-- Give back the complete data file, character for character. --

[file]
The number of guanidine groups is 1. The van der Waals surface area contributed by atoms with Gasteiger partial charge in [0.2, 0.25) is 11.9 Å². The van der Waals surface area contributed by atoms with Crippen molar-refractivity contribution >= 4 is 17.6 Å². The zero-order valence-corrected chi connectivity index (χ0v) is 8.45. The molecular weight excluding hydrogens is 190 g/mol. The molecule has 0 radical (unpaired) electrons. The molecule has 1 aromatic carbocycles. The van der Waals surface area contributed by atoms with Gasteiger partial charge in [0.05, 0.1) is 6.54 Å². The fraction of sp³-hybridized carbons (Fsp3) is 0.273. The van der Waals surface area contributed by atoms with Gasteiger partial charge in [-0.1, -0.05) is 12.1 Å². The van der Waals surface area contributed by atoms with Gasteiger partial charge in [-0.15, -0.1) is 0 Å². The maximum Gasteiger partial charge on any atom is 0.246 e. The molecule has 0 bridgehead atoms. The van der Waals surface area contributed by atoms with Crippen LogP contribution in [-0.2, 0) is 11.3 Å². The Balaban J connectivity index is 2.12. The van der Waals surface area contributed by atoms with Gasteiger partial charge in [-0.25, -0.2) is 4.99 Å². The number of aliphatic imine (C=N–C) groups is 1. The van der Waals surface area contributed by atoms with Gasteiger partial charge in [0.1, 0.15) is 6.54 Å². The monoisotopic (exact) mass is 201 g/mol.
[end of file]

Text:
The number of guanidine groups is 1. The van der Waals surface area contributed by atoms with Gasteiger partial charge in [0.2, 0.25) is 11.9 Å². The van der Waals surface area contributed by atoms with Crippen molar-refractivity contribution >= 4 is 17.6 Å². The zero-order valence-corrected chi connectivity index (χ0v) is 8.45. The molecular weight excluding hydrogens is 190 g/mol. The molecule has 0 radical (unpaired) electrons. The molecule has 1 aromatic carbocycles. The van der Waals surface area contributed by atoms with Gasteiger partial charge in [0.05, 0.1) is 6.54 Å². The fraction of sp³-hybridized carbons (Fsp3) is 0.273. The van der Waals surface area contributed by atoms with Gasteiger partial charge in [-0.1, -0.05) is 12.1 Å². The van der Waals surface area contributed by atoms with Gasteiger partial charge in [-0.15, -0.1) is 0 Å². The maximum Gasteiger partial charge on any atom is 0.246 e. The molecule has 0 bridgehead atoms. The van der Waals surface area contributed by atoms with Crippen LogP contribution in [-0.2, 0) is 11.3 Å². The Balaban J connectivity index is 2.12. The van der Waals surface area contributed by atoms with Gasteiger partial charge in [-0.25, -0.2) is 4.99 Å². The number of aliphatic imine (C=N–C) groups is 1. The van der Waals surface area contributed by atoms with Gasteiger partial charge in [0.1, 0.15) is 6.54 Å². The monoisotopic (exact) mass is 201 g/mol.